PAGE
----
Introduction

Over the past decade, carbon nanotubes (CNTs) and related fullerene carbons have gained great attention in materials research due to the novel properties of this class of materials in electrical, magnetic, nonlinear optical, mechanical, and catalytic applications [1-22]. The potential usages of these new forms of carbon have been since proposed for various technological fields spanning from more classical type applications, such as the catalysts in heterogeneous catalysis and carbon adsorbents in separation technology, to display devices, chemical mapping, bio/mechanical sensors/devices, energy storage, and molecular electronic devices/connectors [1-6]. Although tremendous technological progress and research accomplishments have been made since the discoveries of fullerene carbons and CNTs [3, 5, 6], the new developments in nanoscience and nanotechnology research in turn impose us with higher demands and standards for the future nanocarbons preparation. Even today, controlled synthesis of high-quality CNTs is still a problem largely hindering the actual applications of these fascinating materials. In certain application areas such as energy storage and heterogeneous catalysis, furthermore, large quantities of the CNTs are required. Clearly, the further progress of the entire field depends heavily on our ability to develop newer synthetic methodologies for nanocarbon materials with desired quality and quantity.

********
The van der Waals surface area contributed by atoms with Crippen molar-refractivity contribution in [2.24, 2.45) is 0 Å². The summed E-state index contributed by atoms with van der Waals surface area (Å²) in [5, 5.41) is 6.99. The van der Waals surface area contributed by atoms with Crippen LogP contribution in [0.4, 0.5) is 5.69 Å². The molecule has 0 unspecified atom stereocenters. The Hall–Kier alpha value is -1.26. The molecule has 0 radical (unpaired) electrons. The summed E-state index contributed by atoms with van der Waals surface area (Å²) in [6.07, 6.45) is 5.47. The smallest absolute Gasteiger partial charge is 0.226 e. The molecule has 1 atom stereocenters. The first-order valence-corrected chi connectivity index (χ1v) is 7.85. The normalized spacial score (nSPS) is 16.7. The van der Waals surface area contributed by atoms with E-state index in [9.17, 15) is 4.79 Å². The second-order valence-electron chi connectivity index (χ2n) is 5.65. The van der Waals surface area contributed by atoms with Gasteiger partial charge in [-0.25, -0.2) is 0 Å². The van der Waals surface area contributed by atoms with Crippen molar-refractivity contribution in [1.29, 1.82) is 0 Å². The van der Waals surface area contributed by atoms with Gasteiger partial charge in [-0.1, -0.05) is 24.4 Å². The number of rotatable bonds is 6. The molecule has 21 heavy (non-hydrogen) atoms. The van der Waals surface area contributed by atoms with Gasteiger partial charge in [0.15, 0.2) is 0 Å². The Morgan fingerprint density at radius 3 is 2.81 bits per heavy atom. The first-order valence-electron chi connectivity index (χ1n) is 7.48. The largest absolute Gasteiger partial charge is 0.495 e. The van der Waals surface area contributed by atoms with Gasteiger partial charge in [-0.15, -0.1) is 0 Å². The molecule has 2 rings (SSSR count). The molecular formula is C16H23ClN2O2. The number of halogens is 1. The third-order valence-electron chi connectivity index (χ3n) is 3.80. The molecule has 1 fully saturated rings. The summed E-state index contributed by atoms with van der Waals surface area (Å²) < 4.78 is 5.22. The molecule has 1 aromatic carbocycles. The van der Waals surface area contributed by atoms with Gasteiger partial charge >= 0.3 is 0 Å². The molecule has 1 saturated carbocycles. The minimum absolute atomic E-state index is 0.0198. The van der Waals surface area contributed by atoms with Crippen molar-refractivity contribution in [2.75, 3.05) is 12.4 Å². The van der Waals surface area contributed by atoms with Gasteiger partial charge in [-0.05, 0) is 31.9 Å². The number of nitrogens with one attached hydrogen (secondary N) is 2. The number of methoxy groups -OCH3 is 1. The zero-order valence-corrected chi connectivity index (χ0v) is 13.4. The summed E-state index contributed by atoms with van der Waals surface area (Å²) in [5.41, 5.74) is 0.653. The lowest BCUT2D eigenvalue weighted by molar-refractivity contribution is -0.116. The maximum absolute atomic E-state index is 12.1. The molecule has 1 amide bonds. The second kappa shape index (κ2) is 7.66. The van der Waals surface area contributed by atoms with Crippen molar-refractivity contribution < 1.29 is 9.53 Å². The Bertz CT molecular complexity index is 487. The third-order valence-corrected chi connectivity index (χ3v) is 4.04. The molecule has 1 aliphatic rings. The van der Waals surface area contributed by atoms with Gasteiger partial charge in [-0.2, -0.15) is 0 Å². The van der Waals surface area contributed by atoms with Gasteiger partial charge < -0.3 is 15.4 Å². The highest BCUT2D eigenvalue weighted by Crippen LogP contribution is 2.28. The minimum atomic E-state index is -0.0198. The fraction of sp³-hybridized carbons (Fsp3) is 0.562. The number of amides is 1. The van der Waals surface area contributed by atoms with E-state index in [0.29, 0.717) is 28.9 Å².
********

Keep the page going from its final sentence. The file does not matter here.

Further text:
In this chapter, we will look at a less common aspect of the CNTs fabrication—solid-state synthesis of CNTs. Our attention will be directed to several important case studies, each representing a typical synthetic method. The chapter is thus focused on a comprehensive review on representative synthetic methodologies. It is our aim that the chapter will allow interested readers to have a general picture on various solid-state methods for the CNTs preparation with certain in-depth details.

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